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A woman strengthening her pelvic floor without kegels by doing a bridge

Expert Q&A: Can You Strengthen Your Pelvic Floor without Kegels?

Tired of kegels for now — and maybe forever? We have good news. Research shows that exercising muscles in your abdominals and hips can automatically engage and exercise your pelvic floor.

If you need convincing, here's the scientific backup:

  • This study shows that activation of the hip adductors, glutes, and abdominals causes a co-activation of the pelvic floor muscles.
  • This study shows that the pelvic floor muscles contract more strongly when used in combination with exercises that simultaneously engage muscles in the hips and abdominals.
  • This study and this one show that exercises used to strengthen the hip rotators are able to increase 'vaginal squeeze pressure' — even when study subjects were not purposefully contracting their pelvic floor muscles during the exercises.

To understand how activating surrounding muscles can fire up your pelvic floor, you need to know a little about fascia. Keep reading for a crash course, then scroll down to see 5 of our favorite non-kegel exercises for the pelvic floor, complete with detailed instructions and helpful videos.

How can you strengthen your pelvic floor without kegels?

The pelvic floor muscles are connected to surrounding muscles via fascia. Fascia is a fascinating type of connective tissue that surrounds all of your muscles and helps them work together to move in intricate, complex ways (to learn more about fascia, check out this post).

Because fascia directly connects your pelvic floor with your abs and hips, when you contract muscles in these areas, it makes it easier to simultaneously contract the muscles in your pelvic floor.

We know this works because a study completed at the Center for Pelvic Floor Medicine in Reno, NV, tested several lower body exercises to find out if they would trigger a stronger pelvic floor muscle contraction. In the study, the participants engaged their pelvic floor muscles while doing 10 different exercises, then the researchers measured how strongly the pelvic floor muscles contracted. They then compared the strength of those contractions with kegel-induced contractions. They found that all 10 exercises helped the pelvic floor muscles to contract more strongly.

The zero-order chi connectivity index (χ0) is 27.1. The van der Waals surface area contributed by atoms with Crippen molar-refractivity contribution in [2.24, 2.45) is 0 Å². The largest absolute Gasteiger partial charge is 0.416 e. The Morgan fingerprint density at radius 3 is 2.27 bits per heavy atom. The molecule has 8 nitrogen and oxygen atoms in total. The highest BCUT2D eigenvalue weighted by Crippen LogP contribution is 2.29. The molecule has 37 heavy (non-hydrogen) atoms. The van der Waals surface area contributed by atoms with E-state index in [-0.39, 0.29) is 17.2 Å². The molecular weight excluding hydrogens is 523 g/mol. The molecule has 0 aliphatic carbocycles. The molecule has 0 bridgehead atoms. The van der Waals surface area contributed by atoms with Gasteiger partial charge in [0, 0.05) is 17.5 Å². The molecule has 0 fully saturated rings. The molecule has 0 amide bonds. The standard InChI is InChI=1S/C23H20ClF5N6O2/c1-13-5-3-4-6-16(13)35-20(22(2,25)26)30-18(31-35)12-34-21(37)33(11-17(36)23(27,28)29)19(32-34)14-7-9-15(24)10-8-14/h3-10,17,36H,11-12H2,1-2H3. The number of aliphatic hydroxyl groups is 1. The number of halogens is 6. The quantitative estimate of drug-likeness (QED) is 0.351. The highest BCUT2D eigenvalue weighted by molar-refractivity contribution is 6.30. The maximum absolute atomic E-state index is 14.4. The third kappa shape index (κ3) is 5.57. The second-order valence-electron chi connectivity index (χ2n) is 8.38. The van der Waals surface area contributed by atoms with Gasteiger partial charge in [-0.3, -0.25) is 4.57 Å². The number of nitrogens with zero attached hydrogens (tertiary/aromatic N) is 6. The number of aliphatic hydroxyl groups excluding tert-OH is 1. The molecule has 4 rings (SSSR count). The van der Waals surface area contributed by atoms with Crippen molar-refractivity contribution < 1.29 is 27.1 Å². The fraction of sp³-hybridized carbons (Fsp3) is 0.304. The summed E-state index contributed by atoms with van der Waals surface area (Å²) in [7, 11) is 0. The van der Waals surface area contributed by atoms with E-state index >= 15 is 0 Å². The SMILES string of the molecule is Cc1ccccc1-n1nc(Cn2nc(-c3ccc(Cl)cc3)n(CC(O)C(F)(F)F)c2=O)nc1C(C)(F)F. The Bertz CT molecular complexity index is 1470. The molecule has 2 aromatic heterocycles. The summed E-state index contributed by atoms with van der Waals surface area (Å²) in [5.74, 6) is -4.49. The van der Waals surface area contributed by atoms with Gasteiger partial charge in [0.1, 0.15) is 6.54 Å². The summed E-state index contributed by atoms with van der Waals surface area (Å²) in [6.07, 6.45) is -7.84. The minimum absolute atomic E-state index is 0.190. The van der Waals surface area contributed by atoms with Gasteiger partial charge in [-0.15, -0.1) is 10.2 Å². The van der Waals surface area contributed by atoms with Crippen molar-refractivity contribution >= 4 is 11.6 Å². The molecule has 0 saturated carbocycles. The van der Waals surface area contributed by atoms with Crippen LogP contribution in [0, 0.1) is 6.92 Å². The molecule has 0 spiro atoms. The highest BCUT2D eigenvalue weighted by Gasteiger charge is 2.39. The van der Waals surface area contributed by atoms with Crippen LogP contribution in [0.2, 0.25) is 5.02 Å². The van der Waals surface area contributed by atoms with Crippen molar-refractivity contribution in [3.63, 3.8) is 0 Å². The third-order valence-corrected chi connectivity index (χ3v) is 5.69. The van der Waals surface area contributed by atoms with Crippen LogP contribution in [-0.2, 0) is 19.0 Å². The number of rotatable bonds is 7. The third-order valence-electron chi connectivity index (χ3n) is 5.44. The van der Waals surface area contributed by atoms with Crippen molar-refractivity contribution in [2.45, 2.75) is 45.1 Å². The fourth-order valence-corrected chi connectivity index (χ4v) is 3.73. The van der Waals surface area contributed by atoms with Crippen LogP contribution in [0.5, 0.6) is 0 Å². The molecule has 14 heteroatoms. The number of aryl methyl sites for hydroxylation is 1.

5 non-kegel exercises to strengthen your pelvic floor

Below are our favorite non-kegel exercises that, if done properly and consistently, can strengthen pelvic floor muscles even better than kegels alone. And because they provide more movement than a simple squeeze-and-release of your pelvic floor, they're also better for your overall health.

Please note that these exercises aren't appropriate for everyone. If you have a tight or overactive pelvic floor, they may even worsen your symptoms (check out this post to see if you have symptoms of a tight pelvic floor).

Scheduling a visit with a pelvic floor physical therapist is the best way to learn about your body and get a workout that's designed for you.

1. Forward Lunge

Begin in a standing position with feet hip distance apart.

  1. Take a large step forward, keeping both feet pointing forward and hip distance apart.
  2. Slowly lower your hips, allowing your front knee to bend 90 degrees and your back knee to almost touch the floor.